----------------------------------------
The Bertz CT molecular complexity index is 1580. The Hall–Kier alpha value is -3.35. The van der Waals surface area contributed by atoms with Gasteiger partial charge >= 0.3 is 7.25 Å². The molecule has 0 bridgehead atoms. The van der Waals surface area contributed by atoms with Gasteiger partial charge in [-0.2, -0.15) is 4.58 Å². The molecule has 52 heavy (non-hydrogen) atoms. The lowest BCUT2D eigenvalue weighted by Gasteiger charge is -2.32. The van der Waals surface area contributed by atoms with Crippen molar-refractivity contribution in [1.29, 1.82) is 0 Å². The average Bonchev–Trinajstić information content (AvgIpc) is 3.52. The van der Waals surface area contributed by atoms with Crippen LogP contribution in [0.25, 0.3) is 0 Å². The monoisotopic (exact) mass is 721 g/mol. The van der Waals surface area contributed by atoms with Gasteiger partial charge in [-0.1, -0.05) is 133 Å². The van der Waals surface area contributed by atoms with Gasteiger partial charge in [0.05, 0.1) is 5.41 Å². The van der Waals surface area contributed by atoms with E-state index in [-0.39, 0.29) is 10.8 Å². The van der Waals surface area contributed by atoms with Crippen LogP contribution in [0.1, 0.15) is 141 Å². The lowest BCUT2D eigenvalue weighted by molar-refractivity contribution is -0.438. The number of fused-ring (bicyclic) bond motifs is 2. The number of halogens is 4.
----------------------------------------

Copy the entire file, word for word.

The Bertz CT molecular complexity index is 1580. The Hall–Kier alpha value is -3.35. The van der Waals surface area contributed by atoms with Gasteiger partial charge >= 0.3 is 7.25 Å². The molecule has 0 bridgehead atoms. The van der Waals surface area contributed by atoms with Gasteiger partial charge in [-0.2, -0.15) is 4.58 Å². The molecule has 52 heavy (non-hydrogen) atoms. The lowest BCUT2D eigenvalue weighted by Gasteiger charge is -2.32. The van der Waals surface area contributed by atoms with Crippen molar-refractivity contribution in [1.29, 1.82) is 0 Å². The average Bonchev–Trinajstić information content (AvgIpc) is 3.52. The van der Waals surface area contributed by atoms with Crippen LogP contribution in [0.25, 0.3) is 0 Å². The monoisotopic (exact) mass is 721 g/mol. The van der Waals surface area contributed by atoms with Gasteiger partial charge in [-0.1, -0.05) is 133 Å². The van der Waals surface area contributed by atoms with Gasteiger partial charge in [0.05, 0.1) is 5.41 Å². The van der Waals surface area contributed by atoms with E-state index in [-0.39, 0.29) is 10.8 Å². The van der Waals surface area contributed by atoms with Crippen LogP contribution in [0.1, 0.15) is 141 Å². The lowest BCUT2D eigenvalue weighted by molar-refractivity contribution is -0.438. The number of fused-ring (bicyclic) bond motifs is 2. The number of halogens is 4.